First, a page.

Seguing to Rivlin, he has come under intense criticism from the Israeli right for his participation in the conference given the inclusion or attendance of organizations and figures such as Breaking the Silence and BDS champion Roger Waters. It is surprising to some that Rivlin so readily agreed to speak to the conference since in the past he has been more discerning with whom he is willing to associate, famously spurning Jimmy Carter in Israel last spring. To understand what is driving Rivlin, it is important to remember the dictum that where one stands depends on where one sits. While Rivlin has spent much of his adult life as a politician, as the president of Israel his considerations are now different as his career as an overtly political elected official is over. He does not have to cater to a voter base or worry about the Likud primary, and while he maintains a political rivalry with Prime Minister Netanyahu, his task is to present a public face of Israel, largely to foreign audiences. As the head of state rather than the head of government, Rivlin has displayed an acute awareness of the challenges besetting Israel’s image overseas and the frustrations of many Diaspora Jews. Going to the Ha’aretz conference would have been a political kiss of death for Rivlin when he was in the Knesset, but in some ways his most important political constituency now is not Israel’s voters but Israel’s supporters and critics outside of the country’s borders. Making Israel’s case to what was not going to be a fawning audience and presenting a different and more optimistic face to the world than what people get from Netanyahu was probably a relatively easy decision for Rivlin to make as president of Israel, but the outcome would have been different were he a Likud minister.

That brings us to Odeh, who requested to have his meeting with the Conference of Presidents moved to the offices of the Union for Reform Judaism in the same building in a bid to avoid having to interact with the Jewish Agency but was rebuffed. This came off as an extreme move to many American Jews given Odeh’s reputation for moderation and the largely good press he has received while on his U.S. visit, and the Conference of Presidents reacted with a strident statement of disappointment. For a politician touted as a new breed of Israeli Arab leader, this appeared to be a misstep borne out of inexperience, and that might be an accurate description of what took place but it also ignores Odeh’s primary consideration, which is his own political survival. The Jewish Agency is a primary bête noire of Israel’s Arab citizens given its role in land policies that prioritize Jews at Arabs’ expense, so Odeh’s redline makes perfect sense for a politician touring the U.S. whose goal for the trip is to give a voice and draw attention to those citizens. Put simply, Odeh would not be representing his constituents accurately were he to validate an institution in the U.S. that he shuns in Israel.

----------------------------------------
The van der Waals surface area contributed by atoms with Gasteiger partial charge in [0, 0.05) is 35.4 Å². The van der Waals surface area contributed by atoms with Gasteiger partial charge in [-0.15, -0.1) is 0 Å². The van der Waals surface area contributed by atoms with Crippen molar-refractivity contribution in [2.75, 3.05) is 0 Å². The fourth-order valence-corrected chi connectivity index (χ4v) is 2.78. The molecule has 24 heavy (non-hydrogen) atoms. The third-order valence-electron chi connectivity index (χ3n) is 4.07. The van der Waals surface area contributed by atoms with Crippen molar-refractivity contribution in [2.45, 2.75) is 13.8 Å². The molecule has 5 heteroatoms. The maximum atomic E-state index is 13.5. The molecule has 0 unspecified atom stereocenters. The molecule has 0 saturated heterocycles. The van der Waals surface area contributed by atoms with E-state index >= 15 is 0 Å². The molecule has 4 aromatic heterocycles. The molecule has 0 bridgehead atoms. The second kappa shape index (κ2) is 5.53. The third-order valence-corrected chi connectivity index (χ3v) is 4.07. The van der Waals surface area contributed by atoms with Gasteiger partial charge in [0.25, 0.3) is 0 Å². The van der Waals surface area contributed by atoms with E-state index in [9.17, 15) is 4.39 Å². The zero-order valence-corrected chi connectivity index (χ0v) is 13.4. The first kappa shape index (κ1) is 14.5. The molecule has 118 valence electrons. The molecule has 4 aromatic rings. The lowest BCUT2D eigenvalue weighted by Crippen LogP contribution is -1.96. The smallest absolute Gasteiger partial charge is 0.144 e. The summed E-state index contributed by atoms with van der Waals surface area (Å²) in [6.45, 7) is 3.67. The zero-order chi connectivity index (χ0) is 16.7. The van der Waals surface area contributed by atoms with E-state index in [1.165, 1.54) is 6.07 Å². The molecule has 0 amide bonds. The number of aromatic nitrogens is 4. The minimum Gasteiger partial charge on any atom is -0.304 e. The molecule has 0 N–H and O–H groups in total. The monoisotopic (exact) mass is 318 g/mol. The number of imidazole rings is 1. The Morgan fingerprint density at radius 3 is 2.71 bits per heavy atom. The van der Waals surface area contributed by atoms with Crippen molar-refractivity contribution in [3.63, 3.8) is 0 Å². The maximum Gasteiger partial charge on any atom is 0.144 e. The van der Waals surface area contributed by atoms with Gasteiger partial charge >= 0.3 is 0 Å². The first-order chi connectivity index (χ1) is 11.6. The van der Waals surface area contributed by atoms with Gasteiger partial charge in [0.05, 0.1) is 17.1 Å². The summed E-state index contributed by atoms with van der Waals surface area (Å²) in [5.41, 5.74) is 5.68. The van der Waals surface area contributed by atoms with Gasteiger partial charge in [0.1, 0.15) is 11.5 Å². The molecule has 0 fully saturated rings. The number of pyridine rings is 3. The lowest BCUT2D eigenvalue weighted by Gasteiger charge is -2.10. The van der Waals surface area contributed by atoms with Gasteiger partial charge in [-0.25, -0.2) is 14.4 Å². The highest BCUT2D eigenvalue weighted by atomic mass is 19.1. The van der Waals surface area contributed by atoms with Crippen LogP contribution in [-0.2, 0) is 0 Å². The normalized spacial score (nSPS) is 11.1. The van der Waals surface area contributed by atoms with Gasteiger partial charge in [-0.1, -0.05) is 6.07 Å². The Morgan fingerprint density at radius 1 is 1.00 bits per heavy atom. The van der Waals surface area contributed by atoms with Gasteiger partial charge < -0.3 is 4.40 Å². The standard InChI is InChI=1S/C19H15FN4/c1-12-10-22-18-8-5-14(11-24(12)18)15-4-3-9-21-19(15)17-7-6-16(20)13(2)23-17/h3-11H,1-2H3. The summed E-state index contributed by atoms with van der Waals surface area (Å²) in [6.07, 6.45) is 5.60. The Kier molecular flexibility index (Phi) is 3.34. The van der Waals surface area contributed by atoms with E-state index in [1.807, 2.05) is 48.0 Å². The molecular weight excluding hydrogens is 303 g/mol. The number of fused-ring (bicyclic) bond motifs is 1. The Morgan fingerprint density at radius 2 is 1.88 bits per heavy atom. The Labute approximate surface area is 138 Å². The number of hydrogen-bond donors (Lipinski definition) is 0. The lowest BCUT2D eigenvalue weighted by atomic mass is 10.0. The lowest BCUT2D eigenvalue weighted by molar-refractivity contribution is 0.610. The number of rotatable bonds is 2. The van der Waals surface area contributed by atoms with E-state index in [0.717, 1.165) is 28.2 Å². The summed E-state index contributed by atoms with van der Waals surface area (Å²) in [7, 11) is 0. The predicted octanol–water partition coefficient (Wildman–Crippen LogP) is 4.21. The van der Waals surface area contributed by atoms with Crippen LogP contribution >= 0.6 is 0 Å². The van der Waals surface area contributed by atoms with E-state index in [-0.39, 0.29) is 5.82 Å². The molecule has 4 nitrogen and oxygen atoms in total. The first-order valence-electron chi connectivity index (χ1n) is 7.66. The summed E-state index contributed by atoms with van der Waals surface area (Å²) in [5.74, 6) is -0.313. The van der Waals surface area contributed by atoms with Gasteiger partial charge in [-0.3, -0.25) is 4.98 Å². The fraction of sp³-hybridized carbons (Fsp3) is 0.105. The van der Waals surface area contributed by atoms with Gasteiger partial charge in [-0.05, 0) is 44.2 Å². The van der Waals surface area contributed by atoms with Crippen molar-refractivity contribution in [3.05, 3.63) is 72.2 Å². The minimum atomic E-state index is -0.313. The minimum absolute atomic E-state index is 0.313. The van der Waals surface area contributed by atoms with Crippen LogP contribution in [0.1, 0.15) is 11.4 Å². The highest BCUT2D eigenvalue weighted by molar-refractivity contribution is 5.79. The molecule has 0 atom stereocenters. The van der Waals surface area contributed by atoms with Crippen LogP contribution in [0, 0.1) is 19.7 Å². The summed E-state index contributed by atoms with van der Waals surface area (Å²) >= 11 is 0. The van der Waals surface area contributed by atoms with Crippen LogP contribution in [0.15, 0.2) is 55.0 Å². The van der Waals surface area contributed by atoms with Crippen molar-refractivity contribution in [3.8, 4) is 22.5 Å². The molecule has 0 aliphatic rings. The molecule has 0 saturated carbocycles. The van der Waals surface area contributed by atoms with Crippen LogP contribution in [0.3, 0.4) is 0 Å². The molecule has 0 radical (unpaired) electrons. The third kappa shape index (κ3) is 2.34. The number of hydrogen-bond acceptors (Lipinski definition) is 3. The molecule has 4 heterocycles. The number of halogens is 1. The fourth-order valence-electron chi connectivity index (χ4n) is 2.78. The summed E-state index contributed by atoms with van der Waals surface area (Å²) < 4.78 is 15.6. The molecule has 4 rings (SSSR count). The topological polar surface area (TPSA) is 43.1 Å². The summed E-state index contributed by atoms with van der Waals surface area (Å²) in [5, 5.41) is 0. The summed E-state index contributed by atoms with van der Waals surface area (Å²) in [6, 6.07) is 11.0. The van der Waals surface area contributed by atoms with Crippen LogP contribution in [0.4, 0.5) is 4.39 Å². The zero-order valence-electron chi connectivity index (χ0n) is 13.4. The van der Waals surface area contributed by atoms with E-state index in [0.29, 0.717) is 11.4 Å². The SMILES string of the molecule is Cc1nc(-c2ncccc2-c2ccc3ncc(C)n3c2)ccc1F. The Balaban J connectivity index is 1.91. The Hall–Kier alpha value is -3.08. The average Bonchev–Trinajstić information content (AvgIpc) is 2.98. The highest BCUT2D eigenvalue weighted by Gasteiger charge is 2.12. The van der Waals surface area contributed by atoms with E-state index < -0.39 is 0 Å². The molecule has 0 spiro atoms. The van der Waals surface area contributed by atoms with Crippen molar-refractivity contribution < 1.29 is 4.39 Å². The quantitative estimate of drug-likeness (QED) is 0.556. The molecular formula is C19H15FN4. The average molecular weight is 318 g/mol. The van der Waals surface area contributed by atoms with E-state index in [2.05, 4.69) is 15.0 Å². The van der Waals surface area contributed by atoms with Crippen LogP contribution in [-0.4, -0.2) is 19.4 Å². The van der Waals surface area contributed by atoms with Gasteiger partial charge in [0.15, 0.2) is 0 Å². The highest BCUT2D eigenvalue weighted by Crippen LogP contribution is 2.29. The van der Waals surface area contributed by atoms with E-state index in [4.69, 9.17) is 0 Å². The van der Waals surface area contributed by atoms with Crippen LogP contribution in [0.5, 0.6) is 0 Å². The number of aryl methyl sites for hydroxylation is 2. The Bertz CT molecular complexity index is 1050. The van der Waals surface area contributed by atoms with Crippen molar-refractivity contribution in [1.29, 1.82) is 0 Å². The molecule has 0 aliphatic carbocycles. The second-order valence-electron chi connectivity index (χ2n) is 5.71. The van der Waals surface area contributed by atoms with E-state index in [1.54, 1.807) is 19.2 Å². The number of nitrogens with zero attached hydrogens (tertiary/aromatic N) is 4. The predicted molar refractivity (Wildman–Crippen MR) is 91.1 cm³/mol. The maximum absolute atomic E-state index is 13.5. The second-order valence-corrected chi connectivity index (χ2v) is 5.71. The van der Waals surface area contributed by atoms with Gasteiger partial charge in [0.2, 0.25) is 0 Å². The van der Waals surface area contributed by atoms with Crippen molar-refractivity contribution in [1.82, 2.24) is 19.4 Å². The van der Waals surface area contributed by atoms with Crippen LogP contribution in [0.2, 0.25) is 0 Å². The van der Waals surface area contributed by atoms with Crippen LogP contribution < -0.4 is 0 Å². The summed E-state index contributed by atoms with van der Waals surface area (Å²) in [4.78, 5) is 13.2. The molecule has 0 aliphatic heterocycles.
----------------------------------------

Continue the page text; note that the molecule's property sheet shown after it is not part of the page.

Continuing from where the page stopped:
In addition, much of Odeh’s political power comes from the fact that he was the first MK able to unite Israel’s Arab parties into one united electoral list, magnifying their influence at the polls. This was not, however, an easy task, and it remains to be seen whether Hadash, Balad, Ra’am, and Ta’al will stay united for more than one election given the enormous variance between the parties in ideology, outlook, tactics, and their fractious history. While it might seem that Odeh’s political primacy would be safe in light of his newfound fame and name recognition, he has to contend with challengers within Hadash and the internal politics of the Joint List writ large, and damaging his credibility at home to curry favor with American Jewish leaders is ultimately a losing political move for him.

None of this is to judge the messages that any of these three politicians conveyed through their actions or say whether they were inappropriate or not, but just to keep in mind that politics is a complex game. The politics of foreign visits often compete with the politics of home, and each man’s future ambitions and current position are going to be much greater predictors of how they behave than the expectations and condemnations of their critics. That all politics is local generally explains what goes on in the world, but in Israel this often applies to an even greater degree.